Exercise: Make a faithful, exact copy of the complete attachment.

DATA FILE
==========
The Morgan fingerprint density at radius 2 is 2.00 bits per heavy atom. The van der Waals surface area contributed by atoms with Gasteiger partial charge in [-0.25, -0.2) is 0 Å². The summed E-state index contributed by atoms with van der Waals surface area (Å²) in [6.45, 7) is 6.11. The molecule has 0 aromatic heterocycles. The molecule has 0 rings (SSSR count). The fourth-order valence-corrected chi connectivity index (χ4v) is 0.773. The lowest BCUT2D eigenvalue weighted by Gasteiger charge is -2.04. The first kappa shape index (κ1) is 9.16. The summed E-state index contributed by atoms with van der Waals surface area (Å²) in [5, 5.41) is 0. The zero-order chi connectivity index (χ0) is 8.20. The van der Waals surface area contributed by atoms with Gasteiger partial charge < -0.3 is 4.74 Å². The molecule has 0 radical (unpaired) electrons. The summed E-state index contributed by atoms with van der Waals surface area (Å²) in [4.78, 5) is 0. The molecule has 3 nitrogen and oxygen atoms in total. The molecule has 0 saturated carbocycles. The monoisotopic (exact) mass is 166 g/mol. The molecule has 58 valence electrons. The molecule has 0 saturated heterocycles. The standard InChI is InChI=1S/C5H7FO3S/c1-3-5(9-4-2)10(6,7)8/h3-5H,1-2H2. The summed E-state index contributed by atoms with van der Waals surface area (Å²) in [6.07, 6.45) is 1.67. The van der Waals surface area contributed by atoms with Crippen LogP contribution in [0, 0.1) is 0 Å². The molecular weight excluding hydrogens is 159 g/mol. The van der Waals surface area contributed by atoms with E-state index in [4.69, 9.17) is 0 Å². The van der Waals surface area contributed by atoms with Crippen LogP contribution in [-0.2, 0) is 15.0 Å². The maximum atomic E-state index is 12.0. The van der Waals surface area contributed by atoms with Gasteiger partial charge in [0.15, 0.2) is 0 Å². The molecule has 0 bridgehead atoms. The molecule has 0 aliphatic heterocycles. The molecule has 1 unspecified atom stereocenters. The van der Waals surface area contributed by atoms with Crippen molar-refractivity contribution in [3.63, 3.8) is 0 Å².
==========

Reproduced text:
The Morgan fingerprint density at radius 2 is 2.00 bits per heavy atom. The van der Waals surface area contributed by atoms with Gasteiger partial charge in [-0.25, -0.2) is 0 Å². The summed E-state index contributed by atoms with van der Waals surface area (Å²) in [6.45, 7) is 6.11. The molecule has 0 aromatic heterocycles. The molecule has 0 rings (SSSR count). The fourth-order valence-corrected chi connectivity index (χ4v) is 0.773. The lowest BCUT2D eigenvalue weighted by Gasteiger charge is -2.04. The first kappa shape index (κ1) is 9.16. The summed E-state index contributed by atoms with van der Waals surface area (Å²) in [5, 5.41) is 0. The zero-order chi connectivity index (χ0) is 8.20. The van der Waals surface area contributed by atoms with Gasteiger partial charge < -0.3 is 4.74 Å². The molecule has 0 radical (unpaired) electrons. The summed E-state index contributed by atoms with van der Waals surface area (Å²) in [4.78, 5) is 0. The molecule has 3 nitrogen and oxygen atoms in total. The molecule has 0 saturated carbocycles. The monoisotopic (exact) mass is 166 g/mol. The molecule has 58 valence electrons. The molecule has 0 saturated heterocycles. The standard InChI is InChI=1S/C5H7FO3S/c1-3-5(9-4-2)10(6,7)8/h3-5H,1-2H2. The summed E-state index contributed by atoms with van der Waals surface area (Å²) in [6.07, 6.45) is 1.67. The van der Waals surface area contributed by atoms with Crippen LogP contribution in [0, 0.1) is 0 Å². The molecular weight excluding hydrogens is 159 g/mol. The van der Waals surface area contributed by atoms with E-state index in [4.69, 9.17) is 0 Å². The van der Waals surface area contributed by atoms with Crippen LogP contribution in [-0.2, 0) is 15.0 Å². The maximum atomic E-state index is 12.0. The van der Waals surface area contributed by atoms with Gasteiger partial charge in [0.15, 0.2) is 0 Å². The molecule has 0 bridgehead atoms. The molecule has 0 aliphatic heterocycles. The molecule has 1 unspecified atom stereocenters. The van der Waals surface area contributed by atoms with Crippen molar-refractivity contribution in [3.63, 3.8) is 0 Å².